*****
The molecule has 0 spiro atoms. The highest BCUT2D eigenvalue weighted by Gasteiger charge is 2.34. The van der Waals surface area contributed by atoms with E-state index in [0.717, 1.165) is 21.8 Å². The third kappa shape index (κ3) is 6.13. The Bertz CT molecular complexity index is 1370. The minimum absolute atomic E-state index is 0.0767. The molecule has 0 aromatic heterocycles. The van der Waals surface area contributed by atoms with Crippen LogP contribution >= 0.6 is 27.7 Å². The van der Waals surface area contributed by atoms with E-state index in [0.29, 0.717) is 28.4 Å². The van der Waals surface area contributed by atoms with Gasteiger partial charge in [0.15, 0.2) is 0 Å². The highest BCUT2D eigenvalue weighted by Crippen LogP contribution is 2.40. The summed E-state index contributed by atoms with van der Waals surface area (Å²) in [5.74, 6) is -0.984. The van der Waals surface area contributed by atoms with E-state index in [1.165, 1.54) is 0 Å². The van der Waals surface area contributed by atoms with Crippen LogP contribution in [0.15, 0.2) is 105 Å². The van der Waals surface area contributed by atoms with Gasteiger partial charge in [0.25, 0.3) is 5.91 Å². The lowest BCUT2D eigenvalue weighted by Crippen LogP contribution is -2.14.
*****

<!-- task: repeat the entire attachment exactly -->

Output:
The molecule has 0 spiro atoms. The highest BCUT2D eigenvalue weighted by Gasteiger charge is 2.34. The van der Waals surface area contributed by atoms with E-state index in [0.717, 1.165) is 21.8 Å². The third kappa shape index (κ3) is 6.13. The Bertz CT molecular complexity index is 1370. The minimum absolute atomic E-state index is 0.0767. The molecule has 0 aromatic heterocycles. The van der Waals surface area contributed by atoms with Crippen LogP contribution >= 0.6 is 27.7 Å². The van der Waals surface area contributed by atoms with E-state index in [0.29, 0.717) is 28.4 Å². The van der Waals surface area contributed by atoms with Gasteiger partial charge in [0.15, 0.2) is 0 Å². The highest BCUT2D eigenvalue weighted by Crippen LogP contribution is 2.40. The summed E-state index contributed by atoms with van der Waals surface area (Å²) in [5.74, 6) is -0.984. The van der Waals surface area contributed by atoms with E-state index in [1.165, 1.54) is 0 Å². The van der Waals surface area contributed by atoms with Crippen LogP contribution in [0.15, 0.2) is 105 Å². The van der Waals surface area contributed by atoms with Gasteiger partial charge in [0.25, 0.3) is 5.91 Å². The lowest BCUT2D eigenvalue weighted by Crippen LogP contribution is -2.14.